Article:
Single- versus multi-detector row CT of the brain: Quality assessment

Timothy R. Jones, Richard T. Kaplan, Barton Lane, Scott W. Atlas, Geoffrey D. Rubin

Research output: Contribution to journalArticlepeer-review

43 Scopus citations


PURPOSE: To assess the quality of brain computed tomographic (CT) studies obtained with a four-channel multi-detector row CT scanner compared with those obtained with a single-detector row CT scanner. MATERIALS AND METHODS: Forty-seven patients referred for brain CT were imaged with both single- and multi-detector row scanners. Single-detector row CT images were acquired by using a 5-mm-collimated beam in the transverse mode. Multi-detector row CT images were acquired in four simultaneous 2.5-mm-thick sections, which were combined in projection space to create two contiguous 5-mm-thick sections. Two neuroradiologists blinded to the acquisition technique independently evaluated the CT image pairs, which were presented in a stacked mode on two adjacent monitors. Each study was graded by using a five-point scale for posterior fossa artifact, overall image quality, and overall preference. RESULTS: Multi-detector row CT studies were acquired 1.8 times faster than single-detector row CT studies (0.92 vs 0.52 section per second). Multi-detector row CT posterior fossa artifact was less than single-detector row CT posterior fossa artifact in 87 (93%) of 94 studies. Overall preference was expressed for multi-detector row CT in 84 (89%) of 94 studies. The differences in mean posterior fossa artifact scores (P < .001) and mean overall image quality scores (P = .001) were significant. CONCLUSION: Brain CT images obtained with multi-detector row CT resulted in significantly less posterior fossa artifact and were preferred to single-detector row CT images.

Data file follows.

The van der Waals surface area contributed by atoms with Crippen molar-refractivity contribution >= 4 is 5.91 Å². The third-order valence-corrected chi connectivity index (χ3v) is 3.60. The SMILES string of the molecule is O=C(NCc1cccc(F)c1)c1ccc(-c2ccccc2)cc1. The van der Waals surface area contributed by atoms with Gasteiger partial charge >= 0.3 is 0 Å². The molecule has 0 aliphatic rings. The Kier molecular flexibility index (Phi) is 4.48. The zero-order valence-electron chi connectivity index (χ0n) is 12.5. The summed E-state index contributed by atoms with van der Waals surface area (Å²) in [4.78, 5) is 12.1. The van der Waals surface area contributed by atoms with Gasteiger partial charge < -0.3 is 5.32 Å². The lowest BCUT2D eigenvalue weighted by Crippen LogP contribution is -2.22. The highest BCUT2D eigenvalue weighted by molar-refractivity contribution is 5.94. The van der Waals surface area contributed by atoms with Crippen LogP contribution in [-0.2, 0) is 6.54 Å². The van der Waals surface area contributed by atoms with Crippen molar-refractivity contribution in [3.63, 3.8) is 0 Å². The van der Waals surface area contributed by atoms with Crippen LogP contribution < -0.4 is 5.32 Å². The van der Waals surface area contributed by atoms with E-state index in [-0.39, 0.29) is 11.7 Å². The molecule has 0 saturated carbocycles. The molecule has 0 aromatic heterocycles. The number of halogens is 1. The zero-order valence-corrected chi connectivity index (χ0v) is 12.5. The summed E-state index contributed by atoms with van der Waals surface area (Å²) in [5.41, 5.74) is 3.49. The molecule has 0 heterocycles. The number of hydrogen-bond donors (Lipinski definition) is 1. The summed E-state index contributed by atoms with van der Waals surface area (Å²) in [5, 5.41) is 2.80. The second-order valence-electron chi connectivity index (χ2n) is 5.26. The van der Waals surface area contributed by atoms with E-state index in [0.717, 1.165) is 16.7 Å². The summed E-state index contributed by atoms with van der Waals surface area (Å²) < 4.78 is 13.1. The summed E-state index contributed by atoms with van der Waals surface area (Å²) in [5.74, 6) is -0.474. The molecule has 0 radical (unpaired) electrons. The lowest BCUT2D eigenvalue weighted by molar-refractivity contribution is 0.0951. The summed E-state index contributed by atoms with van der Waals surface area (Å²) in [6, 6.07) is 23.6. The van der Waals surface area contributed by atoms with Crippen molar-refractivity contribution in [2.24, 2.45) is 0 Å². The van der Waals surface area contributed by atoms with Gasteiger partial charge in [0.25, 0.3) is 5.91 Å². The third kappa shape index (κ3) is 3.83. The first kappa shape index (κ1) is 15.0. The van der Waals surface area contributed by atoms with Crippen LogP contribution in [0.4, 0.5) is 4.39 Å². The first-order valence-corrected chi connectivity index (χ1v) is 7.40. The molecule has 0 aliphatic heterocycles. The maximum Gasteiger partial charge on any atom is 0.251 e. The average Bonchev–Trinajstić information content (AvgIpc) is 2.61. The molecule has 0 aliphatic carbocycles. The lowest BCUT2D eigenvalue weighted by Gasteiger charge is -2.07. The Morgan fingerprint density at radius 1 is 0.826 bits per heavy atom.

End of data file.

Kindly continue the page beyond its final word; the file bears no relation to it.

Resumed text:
Original languageEnglish (US)
Pages (from-to)750-755
Number of pages6
Issue number3
StatePublished - Jun 2001
Externally publishedYes


  • Brain, CT, 10.12115
  • Computed tomography (CT), artifact
  • Computed tomography (CT), comparative studies
  • Computed tomography (CT), technology

ASJC Scopus subject areas

  • Radiology Nuclear Medicine and imaging


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